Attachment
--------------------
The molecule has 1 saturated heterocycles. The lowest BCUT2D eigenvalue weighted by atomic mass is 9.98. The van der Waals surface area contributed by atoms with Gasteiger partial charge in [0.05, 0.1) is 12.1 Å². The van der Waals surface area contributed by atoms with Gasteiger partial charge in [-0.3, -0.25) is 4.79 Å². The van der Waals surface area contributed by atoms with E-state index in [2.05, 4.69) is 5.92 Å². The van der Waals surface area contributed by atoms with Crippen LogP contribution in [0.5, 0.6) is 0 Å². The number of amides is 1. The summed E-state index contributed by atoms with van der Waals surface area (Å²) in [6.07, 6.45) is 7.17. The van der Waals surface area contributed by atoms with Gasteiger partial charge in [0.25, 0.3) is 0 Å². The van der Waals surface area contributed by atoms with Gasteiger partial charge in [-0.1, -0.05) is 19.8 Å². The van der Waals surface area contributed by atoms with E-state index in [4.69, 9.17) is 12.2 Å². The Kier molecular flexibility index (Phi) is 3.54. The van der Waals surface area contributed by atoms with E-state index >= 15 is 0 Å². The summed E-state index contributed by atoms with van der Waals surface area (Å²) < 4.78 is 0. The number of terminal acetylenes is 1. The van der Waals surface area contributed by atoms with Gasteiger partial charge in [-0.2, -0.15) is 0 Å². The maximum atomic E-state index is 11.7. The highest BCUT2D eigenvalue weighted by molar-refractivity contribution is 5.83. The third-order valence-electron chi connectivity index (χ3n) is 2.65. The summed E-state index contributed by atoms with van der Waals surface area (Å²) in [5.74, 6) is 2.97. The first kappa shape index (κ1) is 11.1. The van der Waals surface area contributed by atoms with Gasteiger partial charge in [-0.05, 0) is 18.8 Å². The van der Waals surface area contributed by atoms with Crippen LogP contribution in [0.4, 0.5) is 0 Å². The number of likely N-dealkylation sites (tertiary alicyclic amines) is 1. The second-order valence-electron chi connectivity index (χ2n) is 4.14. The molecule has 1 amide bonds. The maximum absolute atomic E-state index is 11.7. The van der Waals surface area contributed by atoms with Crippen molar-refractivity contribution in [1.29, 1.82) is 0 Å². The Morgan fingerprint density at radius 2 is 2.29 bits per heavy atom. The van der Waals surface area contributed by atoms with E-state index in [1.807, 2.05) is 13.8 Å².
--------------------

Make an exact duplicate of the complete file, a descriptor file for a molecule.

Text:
The molecule has 1 saturated heterocycles. The lowest BCUT2D eigenvalue weighted by atomic mass is 9.98. The van der Waals surface area contributed by atoms with Gasteiger partial charge in [0.05, 0.1) is 12.1 Å². The van der Waals surface area contributed by atoms with Gasteiger partial charge in [-0.3, -0.25) is 4.79 Å². The van der Waals surface area contributed by atoms with E-state index in [2.05, 4.69) is 5.92 Å². The van der Waals surface area contributed by atoms with Crippen LogP contribution in [0.5, 0.6) is 0 Å². The number of amides is 1. The summed E-state index contributed by atoms with van der Waals surface area (Å²) in [6.07, 6.45) is 7.17. The van der Waals surface area contributed by atoms with Gasteiger partial charge in [0.25, 0.3) is 0 Å². The van der Waals surface area contributed by atoms with Gasteiger partial charge in [-0.1, -0.05) is 19.8 Å². The van der Waals surface area contributed by atoms with E-state index in [4.69, 9.17) is 12.2 Å². The Kier molecular flexibility index (Phi) is 3.54. The van der Waals surface area contributed by atoms with E-state index >= 15 is 0 Å². The summed E-state index contributed by atoms with van der Waals surface area (Å²) < 4.78 is 0. The number of terminal acetylenes is 1. The van der Waals surface area contributed by atoms with Gasteiger partial charge in [-0.2, -0.15) is 0 Å². The maximum atomic E-state index is 11.7. The highest BCUT2D eigenvalue weighted by molar-refractivity contribution is 5.83. The third-order valence-electron chi connectivity index (χ3n) is 2.65. The summed E-state index contributed by atoms with van der Waals surface area (Å²) in [5.74, 6) is 2.97. The first kappa shape index (κ1) is 11.1. The van der Waals surface area contributed by atoms with Gasteiger partial charge in [-0.05, 0) is 18.8 Å². The van der Waals surface area contributed by atoms with Crippen LogP contribution in [0.4, 0.5) is 0 Å². The number of likely N-dealkylation sites (tertiary alicyclic amines) is 1. The second-order valence-electron chi connectivity index (χ2n) is 4.14. The molecule has 1 amide bonds. The maximum absolute atomic E-state index is 11.7. The van der Waals surface area contributed by atoms with Crippen molar-refractivity contribution in [1.29, 1.82) is 0 Å². The Morgan fingerprint density at radius 2 is 2.29 bits per heavy atom. The van der Waals surface area contributed by atoms with E-state index in [1.807, 2.05) is 13.8 Å².